Live Music Exchange Blog

‘Live’ / ‘Archive’ – Dr. Abigail Gardner


Today’s guest post is by Dr. Abigail Gardner, Subject Group Leader for Media courses at the University of Gloucestershire. Her research includes work on research gender and sexuality in media and in particular popular music, older women in music, popular music and memory, and subcultural theory. She is the co-editor of the recent collection Rock On: Women, Ageing and Popular Music, published by Ashgate in 2012. Here she discusses festivals, and heritage acts, in the context of how audiences experience them and their roles as living ‘archives’ of personal and musical history.

London, summertime, 1989 and the sound on the hot dusty London streets is Soul II Soul’s ‘Keep on Moving’.

Cheltenham 2013, Soul II Soul are headlining the Friday line up at Wychwood, a  ‘family friendly summer festival’. Hearing them takes me back to the heat and open car windows of that London summer. I wonder if they have become their own tribute band. I wonder what they’re doing in the Cotswolds and I wonder if Paul Morley is right.

It is Festival Season. UK broadcast and lifestyle media are replete with articles on ‘step[ping] out in luxurious British boho style with… festival-inspired looks’. The current Harpers Bazaar’s webpage has tips on Goodwood, Glyndebourne and Glastonbury. Paul Morley has this to say about The Stones appearing on the Pyramid Stage:

“Festivals are the rock generation’s equivalent of cruises, the convenient place to go to sample various preserved delights, obscure sites and classic monuments and celebrate ancient rituals from a safe distance”   (Paul Morley, 31.3.13)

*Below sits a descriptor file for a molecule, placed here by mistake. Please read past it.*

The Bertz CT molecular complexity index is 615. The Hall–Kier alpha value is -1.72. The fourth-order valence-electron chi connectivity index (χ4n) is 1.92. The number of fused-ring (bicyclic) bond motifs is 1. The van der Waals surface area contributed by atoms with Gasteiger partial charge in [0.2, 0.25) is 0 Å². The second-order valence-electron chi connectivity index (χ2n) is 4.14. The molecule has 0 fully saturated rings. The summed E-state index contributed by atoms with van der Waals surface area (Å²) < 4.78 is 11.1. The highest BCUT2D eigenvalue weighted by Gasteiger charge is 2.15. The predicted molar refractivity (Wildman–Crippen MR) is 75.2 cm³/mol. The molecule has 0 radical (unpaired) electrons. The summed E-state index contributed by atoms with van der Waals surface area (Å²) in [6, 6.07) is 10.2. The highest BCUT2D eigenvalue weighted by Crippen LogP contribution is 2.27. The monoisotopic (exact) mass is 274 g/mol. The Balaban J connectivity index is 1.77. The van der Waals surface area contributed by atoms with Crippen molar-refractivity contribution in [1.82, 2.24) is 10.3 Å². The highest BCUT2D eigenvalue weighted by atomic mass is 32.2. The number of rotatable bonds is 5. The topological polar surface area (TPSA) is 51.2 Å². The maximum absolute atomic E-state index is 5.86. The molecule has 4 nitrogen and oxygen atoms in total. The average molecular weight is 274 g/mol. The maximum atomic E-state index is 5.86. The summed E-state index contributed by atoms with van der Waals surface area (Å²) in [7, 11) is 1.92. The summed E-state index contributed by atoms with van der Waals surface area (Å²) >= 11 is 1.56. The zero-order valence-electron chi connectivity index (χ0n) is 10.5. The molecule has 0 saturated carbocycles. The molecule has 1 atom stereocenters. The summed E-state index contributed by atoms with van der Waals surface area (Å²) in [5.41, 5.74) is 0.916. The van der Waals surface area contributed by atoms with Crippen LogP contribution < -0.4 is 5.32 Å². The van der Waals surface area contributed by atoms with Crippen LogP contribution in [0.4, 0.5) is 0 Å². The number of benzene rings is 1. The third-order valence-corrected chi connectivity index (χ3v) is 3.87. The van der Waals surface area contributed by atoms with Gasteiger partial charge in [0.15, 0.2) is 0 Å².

Morley’s picture of the rock festival as a cruise counterpart – a Saga holiday for those unable to get out and about in the evening – sits within a broader piece on Glastonbury’s booking of The Rolling Stones. In it he argues that bands of their ilk will continue to take pole position in such events as long as there is a lack of a viable counterculture to provide acts to take their place. Leaving aside Morley’s pessimism about the potential for any contemporary music to be countercultural his comments about preservation are a useful lens through which to think about this and other festivals as archives. Indeed his comments on The Stones in particular “being the bloody archive” resonate with recent academic concerns related to popular music, heritage and memory (Wu 2010, Roberts 2012, Cohen 2013) and force into relief ways in which the live and the archive are connected. Archives in this sense are not dusty vaults packed with collected artefacts deemed to be what a culture holds dear to itself, access to which is controlled by the ‘archivist’ (as Derrida’s 1996 work establishes) but fluid, accessible spaces where the past mingles with the present – “very much a living breathing organism that is deeply embedded in everyday social and cultural life” (Roberts 2012:14). What both this academic work and Morley’s observations have in common is the understanding that attendance at a festival, real or virtual, can be both a memory-jogger of the past or an artefact from the past (Van Dijck, 2007). Jagger at Glastonbury will be both the jogger and the artefact – a signpost back to the 60s and 70s and a living example of that era.